The Anna Maria Island Sun Newspaper

Vol. 10 No. 3 - October 14, 2009


A taste of Paradise

Anna Maria Island Sun News Story

Paradise Cafe with her daughter, Cindy Thompson.

It’s really hard to define paradise when you live there. The existence of a positive and harmonious environment that is timeless are words frequently associated with paradise. And although this definition may seem a little over indulgent for a modest Island café, they are nevertheless spot on.

Jackie Estes and her daughter, Cindy Thompson, are the perfect examples of what small business entrepreneurs can do in this country. Paradise Café & Catering, the business they established together is starting its 15th year this week, and although Thompson has moved on to other businesses, Estes is still continually tweaking and enhancing her vision of what an island café should be.

Starting out with breakfast and lunch, Estes’ unending energy and innovation has turned Paradise Café into one of the most popular evening dining restaurants on the Island for the past 10 years.

Her breakfast and lunch menu includes fresh baked bagels and muffins, build your own omelets and the Eggel breakfast sandwich.

If you love pancakes you have a lot to choose from, banana, chocolate chip, cranberry walnut, blueberry or buttermilk. Soup, salads a variety of sandwiches and bagels-n-lox are just some of the other menu items.

But it’s in October, when Estes starts to serve dinner three nights a week, that gets mouths watering. Her signature dishes are legendary on Anna Maria starting with colossal tempura prawns, so much in demand they became a permanent menu item.

Prime rib, herb crusted salmon and lemon chicken are also on the menu and weekly there are two specials, one a fish entrée and one either a pasta or lamb entree. Every dinner comes with potato or rice and Paradise Café’s famous roasted acorn squash with sweet maple butter. Wine and beer are complimentary.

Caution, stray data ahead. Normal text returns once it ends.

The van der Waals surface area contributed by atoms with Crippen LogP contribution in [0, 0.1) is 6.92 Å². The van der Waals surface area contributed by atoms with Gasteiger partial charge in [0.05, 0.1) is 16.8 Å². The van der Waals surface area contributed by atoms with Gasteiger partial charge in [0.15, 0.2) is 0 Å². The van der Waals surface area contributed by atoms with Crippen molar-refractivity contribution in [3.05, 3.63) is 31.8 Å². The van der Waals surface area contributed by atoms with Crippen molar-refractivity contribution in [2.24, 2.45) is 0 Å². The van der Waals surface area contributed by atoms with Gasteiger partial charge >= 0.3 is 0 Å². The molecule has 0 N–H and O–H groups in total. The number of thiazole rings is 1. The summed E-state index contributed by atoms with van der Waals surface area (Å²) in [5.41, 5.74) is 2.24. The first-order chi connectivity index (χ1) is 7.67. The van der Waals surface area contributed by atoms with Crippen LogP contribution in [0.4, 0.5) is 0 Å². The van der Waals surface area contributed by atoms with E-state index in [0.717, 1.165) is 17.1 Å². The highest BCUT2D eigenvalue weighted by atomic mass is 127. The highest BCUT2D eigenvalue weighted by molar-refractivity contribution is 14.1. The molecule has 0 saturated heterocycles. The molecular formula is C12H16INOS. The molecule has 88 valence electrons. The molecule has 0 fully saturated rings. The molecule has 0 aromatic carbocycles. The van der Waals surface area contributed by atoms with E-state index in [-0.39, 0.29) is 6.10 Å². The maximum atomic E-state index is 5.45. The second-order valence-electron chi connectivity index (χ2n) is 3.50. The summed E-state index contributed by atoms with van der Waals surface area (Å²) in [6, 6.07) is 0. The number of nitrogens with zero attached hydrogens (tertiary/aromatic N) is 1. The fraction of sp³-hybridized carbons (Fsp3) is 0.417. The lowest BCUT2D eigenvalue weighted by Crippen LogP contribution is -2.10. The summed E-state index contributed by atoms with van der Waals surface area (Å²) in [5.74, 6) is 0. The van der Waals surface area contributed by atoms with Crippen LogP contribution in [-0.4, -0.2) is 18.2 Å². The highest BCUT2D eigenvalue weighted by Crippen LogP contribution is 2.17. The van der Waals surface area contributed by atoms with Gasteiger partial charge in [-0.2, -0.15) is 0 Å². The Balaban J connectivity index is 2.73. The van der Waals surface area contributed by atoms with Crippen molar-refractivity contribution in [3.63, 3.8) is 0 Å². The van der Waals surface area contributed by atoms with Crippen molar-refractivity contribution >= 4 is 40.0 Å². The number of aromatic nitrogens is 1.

The food is only one of the ingredients that makes Paradise Café so special. At night the café is converted from casual down home dining into an elegant wonderland of sparkling lights, candles, linen, crystal and soft jazz, including a couple of alfresco dining tables. Starting in November reservations are an absolute must.

On Oct. 15, Paradise Café will be celebrating its anniversary with balloons, party decorations and free Eggels till 10 a.m., and around Thanksgiving Estes puts up her legendary Christmas tree.

For the last 10 years, in conjunction with the Anna Maria Elementary School, the 10-foot Christmas tree at Paradise Café is decorated with tickets representing boys and girls who are in need of a little Christmas cheer. Diners pick a ticket and then return an appropriately wrapped gift to Paradise Café to be distributed to students at school before Christmas.

It’s an Island tradition, which has grown right along with Paradise Café’s popularity down through the years.